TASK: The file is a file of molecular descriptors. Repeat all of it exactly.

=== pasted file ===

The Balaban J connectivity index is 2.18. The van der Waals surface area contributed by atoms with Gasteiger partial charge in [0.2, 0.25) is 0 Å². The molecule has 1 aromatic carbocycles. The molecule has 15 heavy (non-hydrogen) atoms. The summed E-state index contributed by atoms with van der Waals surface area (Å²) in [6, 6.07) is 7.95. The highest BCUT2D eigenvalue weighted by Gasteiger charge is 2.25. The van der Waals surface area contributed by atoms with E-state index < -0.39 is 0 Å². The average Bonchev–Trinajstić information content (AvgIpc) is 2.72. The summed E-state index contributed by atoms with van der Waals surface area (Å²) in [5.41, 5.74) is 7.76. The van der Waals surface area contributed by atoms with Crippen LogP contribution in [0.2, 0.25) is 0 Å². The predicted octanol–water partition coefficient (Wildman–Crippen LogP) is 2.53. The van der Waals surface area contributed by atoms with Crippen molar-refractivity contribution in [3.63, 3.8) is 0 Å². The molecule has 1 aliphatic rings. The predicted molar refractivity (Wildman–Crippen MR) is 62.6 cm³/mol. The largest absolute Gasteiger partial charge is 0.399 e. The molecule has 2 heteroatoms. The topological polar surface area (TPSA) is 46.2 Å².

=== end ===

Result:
The Balaban J connectivity index is 2.18. The van der Waals surface area contributed by atoms with Gasteiger partial charge in [0.2, 0.25) is 0 Å². The molecule has 1 aromatic carbocycles. The molecule has 15 heavy (non-hydrogen) atoms. The summed E-state index contributed by atoms with van der Waals surface area (Å²) in [6, 6.07) is 7.95. The highest BCUT2D eigenvalue weighted by Gasteiger charge is 2.25. The van der Waals surface area contributed by atoms with E-state index < -0.39 is 0 Å². The average Bonchev–Trinajstić information content (AvgIpc) is 2.72. The summed E-state index contributed by atoms with van der Waals surface area (Å²) in [5.41, 5.74) is 7.76. The van der Waals surface area contributed by atoms with Crippen LogP contribution in [0.2, 0.25) is 0 Å². The predicted octanol–water partition coefficient (Wildman–Crippen LogP) is 2.53. The van der Waals surface area contributed by atoms with Crippen molar-refractivity contribution in [3.63, 3.8) is 0 Å². The molecule has 1 aliphatic rings. The predicted molar refractivity (Wildman–Crippen MR) is 62.6 cm³/mol. The largest absolute Gasteiger partial charge is 0.399 e. The molecule has 2 heteroatoms. The topological polar surface area (TPSA) is 46.2 Å².